Wendell Berry called it “the great connector of our lives, the source and destination of all.” Ninety-five percent of our food is grown in it, it stores and filters our water and provides a home for the majority of life on the planet, and yet most of us rarely pay much attention to it. We dump poisonous chemicals on it, inject it with synthetic nutrients, slash it with plows, strip it of its natural diversity, and bury our trash in it. But soil has a story to tell us, and we are all a part of it. For as long as humans have engaged in agriculture, and even before, we’ve relied on healthy soil and the organisms it supports. And for most of that time, we’ve cultivated good soil. Early societies developed food production systems that actually enhanced soil fertility and food abundance, such as with “terra preta,” or Amazonian dark earth, and the food forests of the Mayans. We planted, harvested, and consumed but also took care to nourish and regenerate. What changed? At some point, humans started relating to the planet differently, and our emotional and spiritual connection to the earth was severed. Whether the shift happened during the Neolithic Revolution, when humans settled and established agriculture, or the Age of Enlightenment, when nature became viewed as an object to be observed and controlled, the result was a disconnect from nature. We became, in the words of Daniel Quinn in his book Ishmael, “Takers” and not “Leavers.”
Thousands of years of taking have caught up with us—and our soil. Approximately 40 percent of agricultural soils worldwide are degraded or seriously degraded; we lose an estimated 36 billion tons of topsoil every year. Scientists warn us that we only have about 60 years of productive soil left. What will happen when the Earth has lost all of its soil and can no longer produce food? While this is a dire future, it doesn’t have to be our destiny. It’s time to act. And the solution is under our feet. The authors of this article work on projects that promote soil and community health for Greenpeace and other organizations. This is the story of how each of us came to see soil as a solution to one of our biggest environmental problems—and as a tool to build more resilient communities.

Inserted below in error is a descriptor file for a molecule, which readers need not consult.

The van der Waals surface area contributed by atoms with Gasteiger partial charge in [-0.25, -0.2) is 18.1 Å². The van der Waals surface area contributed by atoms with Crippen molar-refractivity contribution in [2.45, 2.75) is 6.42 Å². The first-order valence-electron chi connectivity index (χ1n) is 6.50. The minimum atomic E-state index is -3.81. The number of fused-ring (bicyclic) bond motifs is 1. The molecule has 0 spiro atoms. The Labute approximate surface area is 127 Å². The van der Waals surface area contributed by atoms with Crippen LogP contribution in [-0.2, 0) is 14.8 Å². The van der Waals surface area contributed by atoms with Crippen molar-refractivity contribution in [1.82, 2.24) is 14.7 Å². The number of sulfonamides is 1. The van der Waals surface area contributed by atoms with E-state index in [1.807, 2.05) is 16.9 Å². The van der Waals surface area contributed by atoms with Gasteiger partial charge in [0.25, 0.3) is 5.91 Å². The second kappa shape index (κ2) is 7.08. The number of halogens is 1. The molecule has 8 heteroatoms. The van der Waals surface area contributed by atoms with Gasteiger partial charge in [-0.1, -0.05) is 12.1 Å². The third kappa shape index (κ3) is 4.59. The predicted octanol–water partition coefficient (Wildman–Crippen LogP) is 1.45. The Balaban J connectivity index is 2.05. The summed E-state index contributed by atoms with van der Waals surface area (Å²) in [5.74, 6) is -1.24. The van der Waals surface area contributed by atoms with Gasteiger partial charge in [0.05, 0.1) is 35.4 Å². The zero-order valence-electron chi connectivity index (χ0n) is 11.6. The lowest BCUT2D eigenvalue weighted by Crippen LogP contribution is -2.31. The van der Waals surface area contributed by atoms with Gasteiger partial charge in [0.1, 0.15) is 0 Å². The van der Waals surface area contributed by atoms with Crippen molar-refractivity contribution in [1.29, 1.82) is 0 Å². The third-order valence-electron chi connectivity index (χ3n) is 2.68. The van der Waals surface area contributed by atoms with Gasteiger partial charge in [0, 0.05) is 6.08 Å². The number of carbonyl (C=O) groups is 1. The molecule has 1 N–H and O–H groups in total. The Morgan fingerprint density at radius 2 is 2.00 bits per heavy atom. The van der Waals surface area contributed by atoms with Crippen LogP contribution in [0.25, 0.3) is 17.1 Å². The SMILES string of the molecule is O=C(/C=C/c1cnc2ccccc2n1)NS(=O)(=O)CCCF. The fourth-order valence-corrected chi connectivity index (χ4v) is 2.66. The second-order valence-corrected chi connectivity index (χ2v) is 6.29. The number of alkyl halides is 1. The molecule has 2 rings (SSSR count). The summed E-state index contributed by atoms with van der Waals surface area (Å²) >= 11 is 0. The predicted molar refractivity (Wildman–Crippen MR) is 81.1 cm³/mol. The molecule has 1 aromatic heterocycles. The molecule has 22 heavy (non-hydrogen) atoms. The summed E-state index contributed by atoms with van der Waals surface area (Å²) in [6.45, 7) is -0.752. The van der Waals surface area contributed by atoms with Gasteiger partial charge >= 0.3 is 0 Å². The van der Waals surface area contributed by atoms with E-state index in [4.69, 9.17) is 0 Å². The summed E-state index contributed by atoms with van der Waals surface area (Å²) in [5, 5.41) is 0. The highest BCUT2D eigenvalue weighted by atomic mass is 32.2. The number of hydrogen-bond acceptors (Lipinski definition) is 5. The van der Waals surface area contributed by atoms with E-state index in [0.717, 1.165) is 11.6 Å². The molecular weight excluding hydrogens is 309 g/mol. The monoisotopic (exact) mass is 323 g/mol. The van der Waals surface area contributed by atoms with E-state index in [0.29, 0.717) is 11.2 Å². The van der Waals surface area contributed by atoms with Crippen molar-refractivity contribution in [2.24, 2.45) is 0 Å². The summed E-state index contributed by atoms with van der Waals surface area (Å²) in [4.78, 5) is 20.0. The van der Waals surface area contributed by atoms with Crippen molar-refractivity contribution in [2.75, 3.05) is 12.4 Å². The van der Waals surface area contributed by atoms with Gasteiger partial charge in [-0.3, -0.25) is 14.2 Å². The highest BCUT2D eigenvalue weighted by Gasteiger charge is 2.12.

As the co-owner of a farm and eco-lodge in Peñas Blancas, Costa Rica, I’ve long been interested in ways to optimize agriculture. Years ago, I met Tim LaSalle, then CEO of the Rodale Institute in Pennsylvania. From LaSalle, I first learned about the importance of carbon in soil health. Soil carbon comes from the interaction of photosynthesizing plants and the web of life in the soil. He said that if enough of the planet’s arable acreage were converted to what he described as “regenerative” agriculture, we could draw enough carbon dioxide from the atmosphere and mitigate climate change. I saw his data, and the conclusion was undeniable: If we just farmed in a way that optimized photosynthesis and learned to leave carbon in the ground, we could repair damaged water cycles, capture greenhouse gases, and address one of humanity’s biggest challenges. My world was rocked. I thought I was a pretty well-informed citizen scientist, and I was long in the camp of folks who advocated for non-GMO and organic agriculture, but I hadn’t made the key connection to carbon sequestration. Several years later, my world was rocked again. At our farm in Costa Rica, we’d been farming under organic or biodynamic certifications. We composted, used teams of oxen and water buffalos pulling old-fashioned plows, employed biodynamic preparations for soil fertility and overall plant health and gave our fields years of rest. So we were shocked when we measured our soil’s carbon content and learned the soils at our farm held less carbon than the rainforest around it.
We integrated principles of regenerative agriculture into our farm, and everything changed.
Then I remembered Dr. LaSalle’s presentation and realized that organic practices don’t necessarily translate into greater soil health. While our oxen and water buffaloes were impressive and “old school,” it turns out they didn’t build soil. Ploughing fields—by any method—exposes decomposing microorganisms and sequestered carbon to oxygen and sunlight. This also meant that when it rained, all those good nutrients in the soil washed away. I realized we weren’t using permanent ground cover where we were growing our crops, so we weren’t optimizing the natural process of photosynthesis. We were planting crops in monoculture plots with plants of uniform heights. If we wanted to be more aligned with natural systems that optimize solar cycles and carbon capture, we would need to think about how forests, prairies, and rainforests produce food—and that’s not in monoculture rows surrounded by bare earth.